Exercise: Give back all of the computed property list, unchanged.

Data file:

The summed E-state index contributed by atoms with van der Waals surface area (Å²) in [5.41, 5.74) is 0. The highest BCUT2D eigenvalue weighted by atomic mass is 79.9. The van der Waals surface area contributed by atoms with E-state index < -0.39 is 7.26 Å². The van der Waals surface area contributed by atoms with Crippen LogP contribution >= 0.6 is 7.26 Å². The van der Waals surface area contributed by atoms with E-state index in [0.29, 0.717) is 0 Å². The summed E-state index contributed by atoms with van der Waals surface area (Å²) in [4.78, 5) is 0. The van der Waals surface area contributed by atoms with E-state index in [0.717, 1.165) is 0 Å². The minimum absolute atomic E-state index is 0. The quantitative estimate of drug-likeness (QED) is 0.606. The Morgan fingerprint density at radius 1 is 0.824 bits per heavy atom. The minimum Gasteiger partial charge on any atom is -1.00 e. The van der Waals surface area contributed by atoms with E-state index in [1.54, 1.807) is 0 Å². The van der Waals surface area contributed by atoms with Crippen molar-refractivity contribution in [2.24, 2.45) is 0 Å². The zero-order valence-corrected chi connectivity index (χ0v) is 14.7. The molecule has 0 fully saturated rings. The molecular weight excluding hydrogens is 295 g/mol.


The summed E-state index contributed by atoms with van der Waals surface area (Å²) in [5.41, 5.74) is 0. The highest BCUT2D eigenvalue weighted by atomic mass is 79.9. The van der Waals surface area contributed by atoms with E-state index < -0.39 is 7.26 Å². The van der Waals surface area contributed by atoms with Crippen LogP contribution >= 0.6 is 7.26 Å². The van der Waals surface area contributed by atoms with E-state index in [0.29, 0.717) is 0 Å². The summed E-state index contributed by atoms with van der Waals surface area (Å²) in [4.78, 5) is 0. The van der Waals surface area contributed by atoms with E-state index in [0.717, 1.165) is 0 Å². The minimum absolute atomic E-state index is 0. The quantitative estimate of drug-likeness (QED) is 0.606. The Morgan fingerprint density at radius 1 is 0.824 bits per heavy atom. The minimum Gasteiger partial charge on any atom is -1.00 e. The van der Waals surface area contributed by atoms with E-state index in [1.54, 1.807) is 0 Å². The van der Waals surface area contributed by atoms with Crippen molar-refractivity contribution in [2.24, 2.45) is 0 Å². The zero-order valence-corrected chi connectivity index (χ0v) is 14.7. The molecule has 0 fully saturated rings. The molecular weight excluding hydrogens is 295 g/mol.